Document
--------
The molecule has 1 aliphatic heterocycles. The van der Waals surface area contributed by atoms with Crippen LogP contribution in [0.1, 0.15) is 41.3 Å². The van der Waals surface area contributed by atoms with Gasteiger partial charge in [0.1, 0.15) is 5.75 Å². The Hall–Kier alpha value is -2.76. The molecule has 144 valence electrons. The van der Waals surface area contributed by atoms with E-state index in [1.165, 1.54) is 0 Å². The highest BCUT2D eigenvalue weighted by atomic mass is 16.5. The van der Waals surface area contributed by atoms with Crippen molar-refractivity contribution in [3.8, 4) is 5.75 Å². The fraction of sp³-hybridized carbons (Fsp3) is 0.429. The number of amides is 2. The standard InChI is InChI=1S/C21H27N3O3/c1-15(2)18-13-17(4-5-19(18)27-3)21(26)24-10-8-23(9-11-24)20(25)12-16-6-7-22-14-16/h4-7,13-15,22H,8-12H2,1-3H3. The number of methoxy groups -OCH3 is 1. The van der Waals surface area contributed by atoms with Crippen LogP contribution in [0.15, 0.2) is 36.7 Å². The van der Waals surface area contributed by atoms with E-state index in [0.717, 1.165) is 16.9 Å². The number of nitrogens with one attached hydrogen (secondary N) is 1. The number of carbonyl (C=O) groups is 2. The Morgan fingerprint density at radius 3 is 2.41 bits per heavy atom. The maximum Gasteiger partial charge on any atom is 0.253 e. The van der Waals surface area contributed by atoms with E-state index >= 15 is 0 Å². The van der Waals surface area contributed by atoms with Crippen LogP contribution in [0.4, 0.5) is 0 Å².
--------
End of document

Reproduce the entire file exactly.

The molecule has 1 aliphatic heterocycles. The van der Waals surface area contributed by atoms with Crippen LogP contribution in [0.1, 0.15) is 41.3 Å². The van der Waals surface area contributed by atoms with Gasteiger partial charge in [0.1, 0.15) is 5.75 Å². The Hall–Kier alpha value is -2.76. The molecule has 144 valence electrons. The van der Waals surface area contributed by atoms with E-state index in [1.165, 1.54) is 0 Å². The highest BCUT2D eigenvalue weighted by atomic mass is 16.5. The van der Waals surface area contributed by atoms with Crippen molar-refractivity contribution in [3.8, 4) is 5.75 Å². The fraction of sp³-hybridized carbons (Fsp3) is 0.429. The number of amides is 2. The standard InChI is InChI=1S/C21H27N3O3/c1-15(2)18-13-17(4-5-19(18)27-3)21(26)24-10-8-23(9-11-24)20(25)12-16-6-7-22-14-16/h4-7,13-15,22H,8-12H2,1-3H3. The number of methoxy groups -OCH3 is 1. The van der Waals surface area contributed by atoms with Crippen LogP contribution in [0.15, 0.2) is 36.7 Å². The van der Waals surface area contributed by atoms with E-state index in [0.717, 1.165) is 16.9 Å². The number of nitrogens with one attached hydrogen (secondary N) is 1. The number of carbonyl (C=O) groups is 2. The Morgan fingerprint density at radius 3 is 2.41 bits per heavy atom. The maximum Gasteiger partial charge on any atom is 0.253 e. The van der Waals surface area contributed by atoms with E-state index >= 15 is 0 Å². The van der Waals surface area contributed by atoms with Crippen LogP contribution in [0.4, 0.5) is 0 Å².